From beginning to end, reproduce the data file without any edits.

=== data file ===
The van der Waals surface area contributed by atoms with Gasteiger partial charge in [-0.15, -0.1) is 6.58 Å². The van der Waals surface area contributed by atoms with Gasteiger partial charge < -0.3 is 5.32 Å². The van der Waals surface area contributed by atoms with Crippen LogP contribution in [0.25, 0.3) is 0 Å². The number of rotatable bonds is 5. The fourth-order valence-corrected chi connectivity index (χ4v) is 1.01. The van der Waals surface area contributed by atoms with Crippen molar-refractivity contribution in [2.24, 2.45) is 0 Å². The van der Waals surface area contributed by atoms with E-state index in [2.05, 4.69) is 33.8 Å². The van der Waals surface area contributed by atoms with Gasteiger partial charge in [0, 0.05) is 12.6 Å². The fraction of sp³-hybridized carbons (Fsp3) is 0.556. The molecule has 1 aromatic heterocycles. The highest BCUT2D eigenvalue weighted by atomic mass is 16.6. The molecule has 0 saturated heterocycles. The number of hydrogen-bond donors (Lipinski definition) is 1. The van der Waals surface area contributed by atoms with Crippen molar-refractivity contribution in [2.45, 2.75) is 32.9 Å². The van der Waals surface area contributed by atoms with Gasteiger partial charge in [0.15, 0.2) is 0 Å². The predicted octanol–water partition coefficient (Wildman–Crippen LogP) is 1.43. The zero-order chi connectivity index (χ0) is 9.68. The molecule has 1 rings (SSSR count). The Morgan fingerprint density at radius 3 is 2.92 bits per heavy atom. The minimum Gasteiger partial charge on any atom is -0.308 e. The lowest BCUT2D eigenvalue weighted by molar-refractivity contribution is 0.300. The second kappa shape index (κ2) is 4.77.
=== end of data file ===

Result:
The van der Waals surface area contributed by atoms with Gasteiger partial charge in [-0.15, -0.1) is 6.58 Å². The van der Waals surface area contributed by atoms with Gasteiger partial charge < -0.3 is 5.32 Å². The van der Waals surface area contributed by atoms with Crippen LogP contribution in [0.25, 0.3) is 0 Å². The number of rotatable bonds is 5. The fourth-order valence-corrected chi connectivity index (χ4v) is 1.01. The van der Waals surface area contributed by atoms with Crippen molar-refractivity contribution in [2.24, 2.45) is 0 Å². The van der Waals surface area contributed by atoms with E-state index in [2.05, 4.69) is 33.8 Å². The van der Waals surface area contributed by atoms with Gasteiger partial charge in [0, 0.05) is 12.6 Å². The fraction of sp³-hybridized carbons (Fsp3) is 0.556. The molecule has 1 aromatic heterocycles. The highest BCUT2D eigenvalue weighted by atomic mass is 16.6. The molecule has 0 saturated heterocycles. The number of hydrogen-bond donors (Lipinski definition) is 1. The van der Waals surface area contributed by atoms with Crippen molar-refractivity contribution in [2.45, 2.75) is 32.9 Å². The van der Waals surface area contributed by atoms with Gasteiger partial charge in [0.15, 0.2) is 0 Å². The predicted octanol–water partition coefficient (Wildman–Crippen LogP) is 1.43. The zero-order chi connectivity index (χ0) is 9.68. The molecule has 1 rings (SSSR count). The Morgan fingerprint density at radius 3 is 2.92 bits per heavy atom. The minimum Gasteiger partial charge on any atom is -0.308 e. The lowest BCUT2D eigenvalue weighted by molar-refractivity contribution is 0.300. The second kappa shape index (κ2) is 4.77.